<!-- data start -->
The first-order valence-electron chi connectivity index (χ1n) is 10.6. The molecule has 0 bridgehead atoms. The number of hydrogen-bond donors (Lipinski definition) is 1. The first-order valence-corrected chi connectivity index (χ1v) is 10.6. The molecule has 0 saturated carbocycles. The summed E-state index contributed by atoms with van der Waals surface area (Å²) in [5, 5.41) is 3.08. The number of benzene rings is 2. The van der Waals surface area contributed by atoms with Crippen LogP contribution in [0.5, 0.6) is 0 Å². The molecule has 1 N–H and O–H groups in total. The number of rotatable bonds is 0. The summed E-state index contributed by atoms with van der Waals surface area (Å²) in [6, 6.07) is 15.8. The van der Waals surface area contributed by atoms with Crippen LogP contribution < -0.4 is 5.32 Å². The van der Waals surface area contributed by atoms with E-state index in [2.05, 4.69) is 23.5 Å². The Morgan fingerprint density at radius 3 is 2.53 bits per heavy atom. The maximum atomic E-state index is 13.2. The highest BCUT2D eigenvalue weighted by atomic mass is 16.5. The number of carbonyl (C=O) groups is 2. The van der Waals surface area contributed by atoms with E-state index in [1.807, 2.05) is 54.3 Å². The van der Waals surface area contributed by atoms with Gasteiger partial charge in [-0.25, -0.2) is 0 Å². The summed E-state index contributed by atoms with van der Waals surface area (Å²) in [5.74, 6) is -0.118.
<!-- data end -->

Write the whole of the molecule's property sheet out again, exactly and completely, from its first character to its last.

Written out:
The first-order valence-electron chi connectivity index (χ1n) is 10.6. The molecule has 0 bridgehead atoms. The number of hydrogen-bond donors (Lipinski definition) is 1. The first-order valence-corrected chi connectivity index (χ1v) is 10.6. The molecule has 0 saturated carbocycles. The summed E-state index contributed by atoms with van der Waals surface area (Å²) in [5, 5.41) is 3.08. The number of benzene rings is 2. The van der Waals surface area contributed by atoms with Crippen LogP contribution in [0.5, 0.6) is 0 Å². The molecule has 1 N–H and O–H groups in total. The number of rotatable bonds is 0. The summed E-state index contributed by atoms with van der Waals surface area (Å²) in [6, 6.07) is 15.8. The van der Waals surface area contributed by atoms with Crippen LogP contribution < -0.4 is 5.32 Å². The van der Waals surface area contributed by atoms with E-state index in [2.05, 4.69) is 23.5 Å². The Morgan fingerprint density at radius 3 is 2.53 bits per heavy atom. The maximum atomic E-state index is 13.2. The highest BCUT2D eigenvalue weighted by atomic mass is 16.5. The number of carbonyl (C=O) groups is 2. The van der Waals surface area contributed by atoms with E-state index in [1.807, 2.05) is 54.3 Å². The van der Waals surface area contributed by atoms with Gasteiger partial charge in [-0.25, -0.2) is 0 Å². The summed E-state index contributed by atoms with van der Waals surface area (Å²) in [5.74, 6) is -0.118.